My real disappointment was The Final Revival of Opal & Nev, a Women’s Prize longlist nominee.  I found the first half dull and the characters didn’t resonate (even with excellent audiobook readers).  I finished it, but had issues with how the storyline developed and concluded. And I think the author spent too much time writing about music, at the expense of character development

On the blog:

This month I wrote about favorite fantasy novels read in the last year for Wyrd and Wonder, my Library Book Sale haul, and my 20 Books of Summer reading list.

Books for challenges:

  • Nonfiction: Clanlands, Wolfpack
  • Historical: Rules of Civility, Last Night at the Telegraph Club, Build Your House, Bloomsbury Girls

What I’m reading now:

Ordinary Monsters by J.M. Miro, and We’re Going to Need More Wine by Gabrielle Union (I love that title).

What’s coming up:

See my 20 Books of Summer list.

Added to my TBR: 

Thanks to the Summer Reading Guide, I’ve added quite a few books to my TBR list, including: Bomb Shelter, Lessons in Chemistry, Take My Hand, Fellowship Point, Memphis, Tell Me Everything. The Guide is a fantastic way to find your next read, not that most of us need more suggestions. There are quite a few books in this year’s Guide that I love, including Firekeeper’s Daughter, A Place For Us, Olympic Texas, and Maybe You Should Talk to Someone.

Wishing you all a summer of great reading!

  4 comments for “My May Reading Wrap-Up

  1. June 1, 2022 at 5:11 pm

    I’m looking forward to reading Rules of Civility having loved Gentleman in Moscow. A book where you need to draw up your own timeline sounds like hard work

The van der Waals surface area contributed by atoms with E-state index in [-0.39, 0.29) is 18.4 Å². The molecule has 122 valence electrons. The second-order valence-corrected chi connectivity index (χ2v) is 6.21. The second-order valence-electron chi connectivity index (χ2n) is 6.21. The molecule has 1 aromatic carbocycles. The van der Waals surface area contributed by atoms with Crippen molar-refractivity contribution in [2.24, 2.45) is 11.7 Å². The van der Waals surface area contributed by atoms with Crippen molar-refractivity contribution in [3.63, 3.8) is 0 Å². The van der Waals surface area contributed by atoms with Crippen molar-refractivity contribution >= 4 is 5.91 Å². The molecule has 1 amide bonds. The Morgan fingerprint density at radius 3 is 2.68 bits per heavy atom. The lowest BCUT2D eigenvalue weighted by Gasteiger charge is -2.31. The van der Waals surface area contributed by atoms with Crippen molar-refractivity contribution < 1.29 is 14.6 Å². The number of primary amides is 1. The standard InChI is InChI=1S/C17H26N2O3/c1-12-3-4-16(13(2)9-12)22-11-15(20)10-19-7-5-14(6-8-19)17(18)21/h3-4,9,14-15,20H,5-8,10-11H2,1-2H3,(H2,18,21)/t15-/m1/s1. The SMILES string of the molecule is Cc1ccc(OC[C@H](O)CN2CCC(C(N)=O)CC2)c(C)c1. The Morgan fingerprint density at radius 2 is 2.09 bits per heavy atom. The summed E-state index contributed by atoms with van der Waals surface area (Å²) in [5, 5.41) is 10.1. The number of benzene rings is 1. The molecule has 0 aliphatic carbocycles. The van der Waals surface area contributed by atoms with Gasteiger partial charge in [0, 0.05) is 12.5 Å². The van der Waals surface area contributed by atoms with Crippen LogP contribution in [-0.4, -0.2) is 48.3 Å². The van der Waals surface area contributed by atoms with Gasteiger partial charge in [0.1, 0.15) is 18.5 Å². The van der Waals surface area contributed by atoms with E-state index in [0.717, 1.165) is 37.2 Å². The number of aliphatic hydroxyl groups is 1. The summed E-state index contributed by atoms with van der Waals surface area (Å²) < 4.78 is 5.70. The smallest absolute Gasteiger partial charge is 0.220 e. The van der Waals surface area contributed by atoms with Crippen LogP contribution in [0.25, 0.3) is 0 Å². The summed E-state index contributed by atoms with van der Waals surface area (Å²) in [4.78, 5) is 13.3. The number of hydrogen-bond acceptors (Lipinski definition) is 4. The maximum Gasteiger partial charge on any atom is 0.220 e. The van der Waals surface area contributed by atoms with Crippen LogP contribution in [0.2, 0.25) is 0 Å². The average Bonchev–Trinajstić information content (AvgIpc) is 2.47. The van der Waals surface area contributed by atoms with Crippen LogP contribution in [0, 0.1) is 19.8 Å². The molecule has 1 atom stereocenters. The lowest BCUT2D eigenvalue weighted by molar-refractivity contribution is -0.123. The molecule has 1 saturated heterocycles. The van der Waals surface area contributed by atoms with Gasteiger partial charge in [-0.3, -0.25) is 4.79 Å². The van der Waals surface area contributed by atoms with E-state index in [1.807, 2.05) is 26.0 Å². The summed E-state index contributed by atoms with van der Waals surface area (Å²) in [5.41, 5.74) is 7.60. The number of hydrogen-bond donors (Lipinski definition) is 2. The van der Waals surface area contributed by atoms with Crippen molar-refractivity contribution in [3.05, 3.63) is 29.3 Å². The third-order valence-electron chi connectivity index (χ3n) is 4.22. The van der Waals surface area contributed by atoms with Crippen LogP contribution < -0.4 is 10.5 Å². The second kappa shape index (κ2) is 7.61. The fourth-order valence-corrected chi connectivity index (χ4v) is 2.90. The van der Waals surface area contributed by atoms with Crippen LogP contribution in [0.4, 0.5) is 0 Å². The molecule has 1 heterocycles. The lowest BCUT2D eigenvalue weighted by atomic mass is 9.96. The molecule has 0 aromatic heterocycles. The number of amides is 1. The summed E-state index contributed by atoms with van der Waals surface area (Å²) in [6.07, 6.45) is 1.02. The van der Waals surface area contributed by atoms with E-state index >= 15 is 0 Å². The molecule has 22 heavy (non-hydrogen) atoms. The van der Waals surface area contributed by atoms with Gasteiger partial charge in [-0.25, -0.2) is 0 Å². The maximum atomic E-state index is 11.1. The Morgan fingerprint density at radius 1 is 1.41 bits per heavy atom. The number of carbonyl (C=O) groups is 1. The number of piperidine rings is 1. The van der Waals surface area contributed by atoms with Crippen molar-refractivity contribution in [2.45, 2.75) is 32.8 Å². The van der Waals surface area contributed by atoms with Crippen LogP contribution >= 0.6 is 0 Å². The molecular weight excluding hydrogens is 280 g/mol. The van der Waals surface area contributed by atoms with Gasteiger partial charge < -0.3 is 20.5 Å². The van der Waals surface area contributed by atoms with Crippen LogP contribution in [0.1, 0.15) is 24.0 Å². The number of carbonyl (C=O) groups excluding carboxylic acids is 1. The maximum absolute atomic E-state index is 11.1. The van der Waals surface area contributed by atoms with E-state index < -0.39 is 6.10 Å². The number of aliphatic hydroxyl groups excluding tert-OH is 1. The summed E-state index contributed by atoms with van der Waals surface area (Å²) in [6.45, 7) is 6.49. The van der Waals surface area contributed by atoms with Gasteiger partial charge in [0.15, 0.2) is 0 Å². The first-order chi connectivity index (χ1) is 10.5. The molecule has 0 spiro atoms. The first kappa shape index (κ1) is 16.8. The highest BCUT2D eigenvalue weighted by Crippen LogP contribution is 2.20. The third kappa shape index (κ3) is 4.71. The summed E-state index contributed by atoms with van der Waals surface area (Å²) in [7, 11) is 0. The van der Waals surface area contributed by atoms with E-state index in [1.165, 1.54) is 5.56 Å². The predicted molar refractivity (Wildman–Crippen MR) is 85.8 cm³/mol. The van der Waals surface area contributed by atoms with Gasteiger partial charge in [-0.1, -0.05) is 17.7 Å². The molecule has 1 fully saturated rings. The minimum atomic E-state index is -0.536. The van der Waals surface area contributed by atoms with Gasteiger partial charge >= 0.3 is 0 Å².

2. June 2, 2022 at 2:31 am

    Glad you enjoyed Rules of civility, one of my favourites from last year. So immersive and the characters are well rounded. Fair play on creating a timeline for a book, that’s some commitment!

  3. June 2, 2022 at 8:49 am

    I don’t think I’ve come across a blogger who loved The Final Revival of Opal & Nev. It seems to get very “meh” reviews. I wonder what the award committee saw in it? I hope you have an awesome June!

  4. June 3, 2022 at 1:45 pm

    Lessons in Chemistry is excellent. I’ve clicked on the Guide now, even though I know I shouldn’t have … !

Leave a Reply

Fill in your details below or click an icon to log in: Logo

You are commenting using your account. Log Out /  Change )

Twitter picture

You are commenting using your Twitter account. Log Out /  Change )

Facebook photo

You are commenting using your Facebook account. Log Out /  Change )

Connecting to %s

She Seeks Nonfiction

A skeptic's quest for books, science, & humanism

The Literary Escapade

"From that time on, the world was hers for the reading." - Betty Smith, A Tree Grows in Brooklyn

Life With No Plot

My meanderings through life and writing . . .

A Dance With Books

Reviews, Recommendations, Discussions and Book Hauls

Gum trees and Galaxies

Travel, adventure, books, life and stuff

Readers' High Tea

Based in Romania, reading all over the world. Mostly fiction, some memoires and a little bit of poetry.

Bookish Brews

Celebrating stories by diverse voices and their impact on the world

C.A. Hughes Book Reviews

The literary journeys of a 20-something, bilingual, elementary school teacher.

%d bloggers like this: